Odisha: CJI For Paperless Courts, Cautions About Flip-Side Of Artificial Intelligence

Cuttack: Courts across the country are likely to become paperless soon, Chief Justice of India (CJI), Dhananjaya Y Chandrachud said on Saturday, while cautioning about a flipside of themuch talked about Artificial Intelligence (AI).

Though several lower courts are still relying a lot on paperwork, the scenario is expected to change in coming days, the CJI said  while addressing an event on ‘Digitisation, Paperless Courts and e-initiatives’ at Odisha Judicial Academy in Cuttack.

Referring to the infrastructure facilities of judicial system in Odisha, the CJI said the state is better equipped than many other states and its efforts are satisfactory.

Stating that virtual courts would be an integral part of the Indian judiciary system in future, the CJI said Delhi has been leading in virtual courts particularly in area of traffic challans.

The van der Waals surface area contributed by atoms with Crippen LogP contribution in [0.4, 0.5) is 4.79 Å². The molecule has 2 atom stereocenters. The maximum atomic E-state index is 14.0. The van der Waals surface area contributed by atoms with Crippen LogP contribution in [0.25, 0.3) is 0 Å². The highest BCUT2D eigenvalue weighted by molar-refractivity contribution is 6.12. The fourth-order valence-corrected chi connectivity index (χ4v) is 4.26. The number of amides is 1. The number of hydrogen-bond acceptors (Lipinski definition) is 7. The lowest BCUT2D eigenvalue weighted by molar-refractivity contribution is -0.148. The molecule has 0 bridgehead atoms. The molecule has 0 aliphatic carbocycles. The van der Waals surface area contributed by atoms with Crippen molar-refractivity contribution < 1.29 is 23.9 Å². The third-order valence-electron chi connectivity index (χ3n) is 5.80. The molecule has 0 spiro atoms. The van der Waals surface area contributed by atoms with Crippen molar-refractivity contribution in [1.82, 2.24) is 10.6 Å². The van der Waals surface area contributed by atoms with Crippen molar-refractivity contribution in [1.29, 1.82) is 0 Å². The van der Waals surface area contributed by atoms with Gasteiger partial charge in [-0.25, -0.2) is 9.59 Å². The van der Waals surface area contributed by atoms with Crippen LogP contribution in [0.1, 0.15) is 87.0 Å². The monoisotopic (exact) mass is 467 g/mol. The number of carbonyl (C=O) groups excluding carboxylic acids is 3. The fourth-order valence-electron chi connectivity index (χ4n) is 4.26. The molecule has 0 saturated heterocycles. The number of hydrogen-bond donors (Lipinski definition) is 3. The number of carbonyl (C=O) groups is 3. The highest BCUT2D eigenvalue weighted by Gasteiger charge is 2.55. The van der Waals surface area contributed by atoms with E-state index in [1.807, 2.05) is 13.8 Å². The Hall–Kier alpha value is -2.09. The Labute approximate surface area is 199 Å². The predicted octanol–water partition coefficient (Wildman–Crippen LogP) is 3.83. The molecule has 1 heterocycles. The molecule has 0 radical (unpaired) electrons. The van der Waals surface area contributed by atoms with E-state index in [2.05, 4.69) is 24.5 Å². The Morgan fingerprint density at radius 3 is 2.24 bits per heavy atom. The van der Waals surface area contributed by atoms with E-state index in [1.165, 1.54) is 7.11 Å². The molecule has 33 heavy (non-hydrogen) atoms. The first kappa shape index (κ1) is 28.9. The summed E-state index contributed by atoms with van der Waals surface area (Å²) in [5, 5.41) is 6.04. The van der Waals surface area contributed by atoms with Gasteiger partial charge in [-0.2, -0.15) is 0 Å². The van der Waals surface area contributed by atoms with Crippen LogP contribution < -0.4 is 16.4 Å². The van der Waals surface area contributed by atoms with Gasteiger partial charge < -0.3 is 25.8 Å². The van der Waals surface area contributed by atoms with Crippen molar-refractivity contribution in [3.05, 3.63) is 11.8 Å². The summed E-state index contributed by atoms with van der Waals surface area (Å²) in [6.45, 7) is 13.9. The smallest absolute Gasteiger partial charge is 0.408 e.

Referring to the Live streaming, he said now most High Courts are doing Live streaming. There are clips on YouTube of the Patna High Court judge asking an IAS officer why he was not appropriately dressed or somebody in Gujarat HC judge asking a lawyer why she is not prepared with her case are going around.

Many funny things are going on in YouTube which need to be controlled, because this is serious stuff  and what happens in the court is extremely serious, he said

“Live streaming that we are doing has a flipside and we judges need to be trained as every word which we judges say in court is up in public realm in the age of social media. We realise this when we live stream constitution bench arguments,” the CJI said.

Noting that Artificial Intelligence has a flip side as well, the CJI said it would be very difficult in allowing artificial intelligence to tell us what sentence to hand down following a conviction in a criminal case.

Stating that many courts across the world have experimented with artificial intelligence, Justice Chandrachud said the same time, AI is replete with possibility. How do you expect a judge to digest the evidence in a statutory appeal in a record involving 15k pages. AI can prepare the record for you, he said.


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